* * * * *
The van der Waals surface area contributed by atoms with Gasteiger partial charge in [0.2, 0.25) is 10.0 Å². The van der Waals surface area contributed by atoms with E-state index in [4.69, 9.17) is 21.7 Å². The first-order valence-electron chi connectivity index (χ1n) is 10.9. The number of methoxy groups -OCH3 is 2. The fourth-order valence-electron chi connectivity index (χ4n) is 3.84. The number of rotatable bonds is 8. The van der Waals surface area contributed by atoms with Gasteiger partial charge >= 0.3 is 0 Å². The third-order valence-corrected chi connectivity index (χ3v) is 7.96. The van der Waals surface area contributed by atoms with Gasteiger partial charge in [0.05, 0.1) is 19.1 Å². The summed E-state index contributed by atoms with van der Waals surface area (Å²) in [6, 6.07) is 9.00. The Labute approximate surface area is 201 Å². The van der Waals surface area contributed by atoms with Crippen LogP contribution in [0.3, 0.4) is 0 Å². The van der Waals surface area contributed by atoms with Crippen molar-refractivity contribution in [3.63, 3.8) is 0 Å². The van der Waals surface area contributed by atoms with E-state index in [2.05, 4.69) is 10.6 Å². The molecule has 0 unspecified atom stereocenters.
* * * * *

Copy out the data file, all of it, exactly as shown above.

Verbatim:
The van der Waals surface area contributed by atoms with Gasteiger partial charge in [0.2, 0.25) is 10.0 Å². The van der Waals surface area contributed by atoms with E-state index in [4.69, 9.17) is 21.7 Å². The first-order valence-electron chi connectivity index (χ1n) is 10.9. The number of methoxy groups -OCH3 is 2. The fourth-order valence-electron chi connectivity index (χ4n) is 3.84. The number of rotatable bonds is 8. The van der Waals surface area contributed by atoms with Gasteiger partial charge >= 0.3 is 0 Å². The third-order valence-corrected chi connectivity index (χ3v) is 7.96. The van der Waals surface area contributed by atoms with Gasteiger partial charge in [0.05, 0.1) is 19.1 Å². The summed E-state index contributed by atoms with van der Waals surface area (Å²) in [6, 6.07) is 9.00. The Labute approximate surface area is 201 Å². The van der Waals surface area contributed by atoms with Crippen LogP contribution in [0.3, 0.4) is 0 Å². The van der Waals surface area contributed by atoms with Crippen molar-refractivity contribution in [3.63, 3.8) is 0 Å². The van der Waals surface area contributed by atoms with E-state index in [2.05, 4.69) is 10.6 Å². The molecule has 0 unspecified atom stereocenters.